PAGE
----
I can agree with the premise that Smith was not going to lead the Bears to the ‘next level’ which I presume means constant playoff appearances and the occasional Super Bowl. I just think that Bears management is missing a big point. There are very few NFL coaches that take their team to the playoffs on a consistent basis along with an occasional Super Bowl and those coaches are very rarely available. Tom Coughlin has been the head coach of the Giants for nine years (the same as Smith). Coughlin’s record is two games better (83-61 vs. 81-63), has been to the playoffs five years as opposed to three for Smith, but has won both Super Bowls he led the Giants to (Smith lost in his only appearance). Tom Coughlin is the next level type of coach that the Bears are looking for, but despite occasional rumblings after a disappointing Giants season, he isn’t going anywhere and neither are other recent Super Bowl winning coaches like the Mike McCarthy of the Packers, Mike Tomlin of the Steelers, or Bill Belichick of the Patriots. This leaves the coaches who had past success and traded it in for the executive suite or the broadcasting booth like Mike Holmgren, Bill Cowher, Jon Gruden, or Tony Dungy that are waiting to be lured out of retirement for total control of the football operation and huge bucks besides. Firing a coach that isn’t winning is a no-brainer. Getting rid of a successful coach not for winning but for not winning enough is a very risky proposition unless that ‘next level’ coach is already waiting in the wings.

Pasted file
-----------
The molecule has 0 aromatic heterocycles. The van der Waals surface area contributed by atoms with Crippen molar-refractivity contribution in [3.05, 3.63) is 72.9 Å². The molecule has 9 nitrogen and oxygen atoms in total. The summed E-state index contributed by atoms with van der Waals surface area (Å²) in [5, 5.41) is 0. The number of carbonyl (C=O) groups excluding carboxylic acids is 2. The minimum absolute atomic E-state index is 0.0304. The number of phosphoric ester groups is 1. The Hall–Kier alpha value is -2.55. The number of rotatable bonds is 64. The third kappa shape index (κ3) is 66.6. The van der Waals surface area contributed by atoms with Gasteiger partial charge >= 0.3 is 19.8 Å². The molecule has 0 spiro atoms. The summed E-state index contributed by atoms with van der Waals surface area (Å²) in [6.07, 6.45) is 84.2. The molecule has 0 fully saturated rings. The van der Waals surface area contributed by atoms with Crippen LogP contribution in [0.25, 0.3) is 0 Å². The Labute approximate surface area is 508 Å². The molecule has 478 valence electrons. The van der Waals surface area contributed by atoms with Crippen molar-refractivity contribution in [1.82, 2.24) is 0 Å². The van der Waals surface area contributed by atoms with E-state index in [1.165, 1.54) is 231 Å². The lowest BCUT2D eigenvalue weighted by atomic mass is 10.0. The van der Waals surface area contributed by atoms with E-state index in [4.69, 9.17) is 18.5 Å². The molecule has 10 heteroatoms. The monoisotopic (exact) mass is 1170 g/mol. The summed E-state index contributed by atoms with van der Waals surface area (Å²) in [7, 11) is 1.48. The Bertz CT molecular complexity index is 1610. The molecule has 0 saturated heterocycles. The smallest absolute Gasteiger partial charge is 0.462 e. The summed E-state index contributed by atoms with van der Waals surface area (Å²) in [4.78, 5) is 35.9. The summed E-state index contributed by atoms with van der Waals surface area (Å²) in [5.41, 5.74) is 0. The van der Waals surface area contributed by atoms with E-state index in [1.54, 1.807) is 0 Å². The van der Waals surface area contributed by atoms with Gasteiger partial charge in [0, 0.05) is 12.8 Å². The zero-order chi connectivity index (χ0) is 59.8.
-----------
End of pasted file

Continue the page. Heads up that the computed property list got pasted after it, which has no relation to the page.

Speaking of risky propositions, since I was so prescient in my prediction of the Lakers troubles not being a product of their coach (The Lakers have gone 14-12 after firing coach Mike Brown who had a 1-4 start) , I will be using my prognosticating skills on this year’s NFL playoffs. I’ll be picking against the money line instead of the point spread because I’m much more comfortable picking the winners and giving or taking the odds than taking or giving points and losing my bet because of a late score. I’ll be using the odds at betonline.ag from the Yahoo odds page. Please keep in mind that this is all in fun and I'm not betting real money - not even any of Bethany Carson's trillions of Zimbabwe dollars!

Bengals (+185) at Texans (-215)
The Texans had the best record in the conference until last week when they lost to the Colts and slid to the #3 seed and lost their week off. The Bengals were a poor team until winning seven of their last eight games. Despite the trend, I’ll bet $215 on the Texans to win at home and I’ll win $100 if I’m right.

Vikings (+300) at Packers (-360)
This is a rematch game of last week’s epic matchup that the Vikings won on a last second field goal in a game they had to win to make the playoffs. I don’t think they can upset the Packers two weeks in a row and certainly not in Green Bay. I’ll bet $1080 to win $300 that the Packers win the third matchup of these teams this season.

Colts (+245) at Ravens (-290)
The surprising Colts will be rolling into Baltimore to take on the Ravens. The Ravens will be emotionally charged up by the announcement of team captain Ray Lewis that he will retire after the playoffs. I think the Ravens are likely to win the game but I like the odds on the Colts (who did have the better regular season record) and will wager $100 to win $245 on a Colts upset.

Seahawks (-155) at Redskins (+135)
Both these teams are red hot entering the playoffs with the Redskins winning their last seven games by mostly close scores and the Seahawks winning their last five in dominant fashion. The game will be in Washington and I think the home crowd’s energy will propel the young Redskins to continue their string of dramatic victories. I’ll wager $200 to win $270 on the home town ‘Skins to pull off the upset over the favored Seahawks.